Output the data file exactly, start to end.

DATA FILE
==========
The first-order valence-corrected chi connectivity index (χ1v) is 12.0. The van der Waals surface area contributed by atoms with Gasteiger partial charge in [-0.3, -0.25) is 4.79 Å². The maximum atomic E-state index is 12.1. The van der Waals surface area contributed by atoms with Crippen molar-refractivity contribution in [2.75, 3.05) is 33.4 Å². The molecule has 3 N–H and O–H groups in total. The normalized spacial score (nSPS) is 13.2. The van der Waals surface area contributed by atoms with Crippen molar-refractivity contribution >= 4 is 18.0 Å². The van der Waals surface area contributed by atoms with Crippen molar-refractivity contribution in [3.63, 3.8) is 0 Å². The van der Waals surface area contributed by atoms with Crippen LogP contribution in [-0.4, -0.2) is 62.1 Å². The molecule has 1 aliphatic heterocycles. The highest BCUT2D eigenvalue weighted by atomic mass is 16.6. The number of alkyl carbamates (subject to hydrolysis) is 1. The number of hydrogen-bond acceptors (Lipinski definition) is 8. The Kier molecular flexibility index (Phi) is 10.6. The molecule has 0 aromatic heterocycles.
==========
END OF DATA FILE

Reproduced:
The first-order valence-corrected chi connectivity index (χ1v) is 12.0. The van der Waals surface area contributed by atoms with Gasteiger partial charge in [-0.3, -0.25) is 4.79 Å². The maximum atomic E-state index is 12.1. The van der Waals surface area contributed by atoms with Crippen molar-refractivity contribution in [2.75, 3.05) is 33.4 Å². The molecule has 3 N–H and O–H groups in total. The normalized spacial score (nSPS) is 13.2. The van der Waals surface area contributed by atoms with Crippen molar-refractivity contribution >= 4 is 18.0 Å². The van der Waals surface area contributed by atoms with Crippen molar-refractivity contribution in [3.63, 3.8) is 0 Å². The van der Waals surface area contributed by atoms with Crippen LogP contribution in [-0.4, -0.2) is 62.1 Å². The molecule has 1 aliphatic heterocycles. The highest BCUT2D eigenvalue weighted by atomic mass is 16.6. The number of alkyl carbamates (subject to hydrolysis) is 1. The number of hydrogen-bond acceptors (Lipinski definition) is 8. The Kier molecular flexibility index (Phi) is 10.6. The molecule has 0 aromatic heterocycles.